Rep. Thomas M. Reynolds (R-N.Y.), chairman of the National Republican Congressional Committee, credited heavy fundraising by House Democrats for the one-month surge but predicted the NRCC would raise more at a fundraising gala tonight featuring Bush than House Democrats did cumulatively over the past three months. Tonight's fundraiser is expected to top $22.5 million, which will be split between House and Senate Republicans. "When you look at overall cash flow, we lead in all categories," Reynolds said.
Republicans still enjoy an overall advantage in both money raised and money available to spend now through the Nov. 2 election because of their fundraising success last year. In 2003, Bush and the RNC and congressional committees raised a total of $340 million, nearly three times the $117 million raised by Kerry and the three Democratic committees. At the end of May, the Bush campaign and the GOP committees had a cash-on-hand advantage of $74 million over the Democrats.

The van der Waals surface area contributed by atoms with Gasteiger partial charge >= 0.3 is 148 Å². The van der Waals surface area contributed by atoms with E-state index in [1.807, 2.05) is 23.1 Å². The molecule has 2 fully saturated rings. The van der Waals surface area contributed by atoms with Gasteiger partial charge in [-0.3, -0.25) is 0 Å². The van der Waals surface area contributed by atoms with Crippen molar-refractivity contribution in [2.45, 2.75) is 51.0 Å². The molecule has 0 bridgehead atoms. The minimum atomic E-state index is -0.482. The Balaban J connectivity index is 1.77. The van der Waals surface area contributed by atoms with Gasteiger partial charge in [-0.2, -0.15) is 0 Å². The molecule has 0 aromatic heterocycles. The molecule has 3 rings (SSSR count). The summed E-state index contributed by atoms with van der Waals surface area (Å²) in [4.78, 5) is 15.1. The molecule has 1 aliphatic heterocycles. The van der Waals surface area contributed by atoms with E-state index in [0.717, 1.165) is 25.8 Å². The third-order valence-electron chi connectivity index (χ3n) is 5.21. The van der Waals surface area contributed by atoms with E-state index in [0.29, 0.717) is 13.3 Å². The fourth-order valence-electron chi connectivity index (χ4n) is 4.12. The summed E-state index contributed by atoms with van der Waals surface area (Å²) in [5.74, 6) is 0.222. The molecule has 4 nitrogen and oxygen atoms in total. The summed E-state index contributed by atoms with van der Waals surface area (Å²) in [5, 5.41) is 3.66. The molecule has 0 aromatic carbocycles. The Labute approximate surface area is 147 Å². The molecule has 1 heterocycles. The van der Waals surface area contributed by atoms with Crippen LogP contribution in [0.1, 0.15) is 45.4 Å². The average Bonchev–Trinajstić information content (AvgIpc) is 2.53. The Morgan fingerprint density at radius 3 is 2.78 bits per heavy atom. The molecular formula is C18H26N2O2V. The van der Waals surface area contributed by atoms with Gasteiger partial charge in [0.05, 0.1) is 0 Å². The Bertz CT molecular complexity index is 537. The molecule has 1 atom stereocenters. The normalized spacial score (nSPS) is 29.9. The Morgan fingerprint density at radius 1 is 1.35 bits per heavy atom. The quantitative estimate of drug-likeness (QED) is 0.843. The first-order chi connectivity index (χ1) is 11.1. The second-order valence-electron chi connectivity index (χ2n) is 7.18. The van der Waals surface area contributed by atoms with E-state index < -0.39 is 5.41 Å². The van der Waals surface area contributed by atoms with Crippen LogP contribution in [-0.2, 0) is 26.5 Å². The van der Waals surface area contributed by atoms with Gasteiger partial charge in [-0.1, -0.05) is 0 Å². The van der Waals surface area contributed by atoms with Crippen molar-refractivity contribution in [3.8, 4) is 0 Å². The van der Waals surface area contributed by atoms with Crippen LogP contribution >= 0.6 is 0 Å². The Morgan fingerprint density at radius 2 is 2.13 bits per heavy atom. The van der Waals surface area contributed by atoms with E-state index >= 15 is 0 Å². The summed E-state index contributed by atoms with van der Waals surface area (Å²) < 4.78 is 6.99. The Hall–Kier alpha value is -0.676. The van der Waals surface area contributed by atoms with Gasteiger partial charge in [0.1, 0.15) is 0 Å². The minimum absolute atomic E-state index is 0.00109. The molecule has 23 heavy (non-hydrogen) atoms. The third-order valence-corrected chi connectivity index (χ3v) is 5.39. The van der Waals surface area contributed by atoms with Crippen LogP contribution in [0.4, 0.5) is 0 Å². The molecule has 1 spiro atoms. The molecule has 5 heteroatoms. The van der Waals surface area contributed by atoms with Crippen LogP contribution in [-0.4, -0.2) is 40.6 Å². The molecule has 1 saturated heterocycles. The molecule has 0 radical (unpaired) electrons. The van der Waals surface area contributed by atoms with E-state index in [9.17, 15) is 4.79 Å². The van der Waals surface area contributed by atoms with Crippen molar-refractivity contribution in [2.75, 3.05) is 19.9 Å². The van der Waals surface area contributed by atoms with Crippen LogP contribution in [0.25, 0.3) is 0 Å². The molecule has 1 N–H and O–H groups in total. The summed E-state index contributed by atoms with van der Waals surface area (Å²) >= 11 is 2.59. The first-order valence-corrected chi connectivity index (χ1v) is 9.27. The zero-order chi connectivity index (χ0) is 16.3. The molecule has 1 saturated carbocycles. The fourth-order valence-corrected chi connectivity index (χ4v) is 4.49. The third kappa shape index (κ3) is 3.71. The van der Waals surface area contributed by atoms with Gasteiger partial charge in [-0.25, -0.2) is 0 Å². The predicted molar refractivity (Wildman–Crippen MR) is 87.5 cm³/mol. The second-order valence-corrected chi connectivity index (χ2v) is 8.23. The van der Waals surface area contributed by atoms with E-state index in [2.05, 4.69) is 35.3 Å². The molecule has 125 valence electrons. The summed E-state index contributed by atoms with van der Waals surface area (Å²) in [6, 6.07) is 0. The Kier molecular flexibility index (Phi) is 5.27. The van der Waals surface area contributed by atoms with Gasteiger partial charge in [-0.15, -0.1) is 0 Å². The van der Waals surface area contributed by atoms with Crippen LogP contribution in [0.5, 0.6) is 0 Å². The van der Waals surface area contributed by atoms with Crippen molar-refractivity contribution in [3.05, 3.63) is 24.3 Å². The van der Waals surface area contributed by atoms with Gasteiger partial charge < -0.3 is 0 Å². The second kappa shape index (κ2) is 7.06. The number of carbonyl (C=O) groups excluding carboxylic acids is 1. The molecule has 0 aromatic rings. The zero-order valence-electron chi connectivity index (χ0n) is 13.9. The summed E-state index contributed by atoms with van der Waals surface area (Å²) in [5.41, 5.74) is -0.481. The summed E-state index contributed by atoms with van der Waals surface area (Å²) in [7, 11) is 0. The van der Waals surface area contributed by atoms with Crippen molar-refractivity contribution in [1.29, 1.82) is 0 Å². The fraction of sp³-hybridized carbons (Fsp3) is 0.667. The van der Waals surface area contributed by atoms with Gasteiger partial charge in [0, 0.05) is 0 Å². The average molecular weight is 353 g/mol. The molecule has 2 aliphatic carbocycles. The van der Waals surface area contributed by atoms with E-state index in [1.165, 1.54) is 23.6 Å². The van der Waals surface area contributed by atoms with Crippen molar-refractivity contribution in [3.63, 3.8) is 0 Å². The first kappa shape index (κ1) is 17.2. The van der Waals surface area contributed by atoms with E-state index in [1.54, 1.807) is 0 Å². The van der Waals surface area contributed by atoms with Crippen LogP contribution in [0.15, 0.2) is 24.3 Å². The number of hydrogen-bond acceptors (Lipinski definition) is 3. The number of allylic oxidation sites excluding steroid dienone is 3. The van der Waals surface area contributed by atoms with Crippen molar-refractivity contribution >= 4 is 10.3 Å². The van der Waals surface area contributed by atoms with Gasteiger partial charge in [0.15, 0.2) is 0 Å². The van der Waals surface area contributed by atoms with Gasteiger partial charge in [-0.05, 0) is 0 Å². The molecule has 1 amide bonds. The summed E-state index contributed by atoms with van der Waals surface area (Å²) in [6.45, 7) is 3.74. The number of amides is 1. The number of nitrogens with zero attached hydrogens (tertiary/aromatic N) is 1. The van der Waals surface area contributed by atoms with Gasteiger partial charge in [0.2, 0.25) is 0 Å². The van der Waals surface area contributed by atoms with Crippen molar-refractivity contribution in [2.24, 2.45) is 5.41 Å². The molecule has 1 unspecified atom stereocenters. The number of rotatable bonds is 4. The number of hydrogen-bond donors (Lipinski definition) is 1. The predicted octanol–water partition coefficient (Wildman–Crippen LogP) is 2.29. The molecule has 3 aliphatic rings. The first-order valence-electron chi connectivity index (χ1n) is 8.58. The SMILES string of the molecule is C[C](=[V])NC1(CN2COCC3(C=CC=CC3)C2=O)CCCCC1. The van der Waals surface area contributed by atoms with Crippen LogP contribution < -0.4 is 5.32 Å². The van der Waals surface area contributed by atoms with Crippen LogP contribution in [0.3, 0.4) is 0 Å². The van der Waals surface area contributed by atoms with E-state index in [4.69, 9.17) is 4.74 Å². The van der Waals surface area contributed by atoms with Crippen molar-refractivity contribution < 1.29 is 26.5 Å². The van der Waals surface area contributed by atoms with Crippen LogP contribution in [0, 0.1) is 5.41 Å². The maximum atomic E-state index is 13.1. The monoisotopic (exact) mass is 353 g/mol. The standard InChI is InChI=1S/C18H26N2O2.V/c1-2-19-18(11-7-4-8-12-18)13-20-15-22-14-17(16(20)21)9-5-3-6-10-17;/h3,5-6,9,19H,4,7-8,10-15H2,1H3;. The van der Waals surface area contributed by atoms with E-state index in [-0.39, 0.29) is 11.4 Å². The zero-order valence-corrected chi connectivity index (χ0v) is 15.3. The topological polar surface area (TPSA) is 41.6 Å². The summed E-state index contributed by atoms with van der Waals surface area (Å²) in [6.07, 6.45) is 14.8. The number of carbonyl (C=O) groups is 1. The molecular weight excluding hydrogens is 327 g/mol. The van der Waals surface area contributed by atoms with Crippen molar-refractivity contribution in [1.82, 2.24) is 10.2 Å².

RNC spokeswoman Christine Iverson said Democrats "should see an increase in fundraising. They've invested an enormous amount of money in mail and phones in an effort to catch up to Republicans." She predicted the GOP ultimately would outraise Democrats for this election.
But scholars and the parties' strategists agree that the GOP's historical financial edge is eroding in the post-campaign-finance-reform era -- at least temporarily.
The financial shift is debunking the conventional wisdom about the new McCain-Feingold campaign finance law, which both sides predicted would hurt Democrats who traditionally relied more heavily on the now-outlawed six- and seven-figure "soft money" checks from wealthy voters, trade unions and corporations.
Predictions of a Democratic implosion failed, however, to anticipate two related developments: First, that hostility to Bush would mobilize liberal donors as never before; and second, that the Internet would provide an easy and accessible way to make contributions by credit card.
Rep. Robert T. Matsui (Calif.), chairman of the Democratic Congressional Campaign Committee, said the Internet has created a "greater universe" of money than anyone imagined only a year ago. But Republicans and Democrats alike said antipathy toward Bush is driving the turnaround.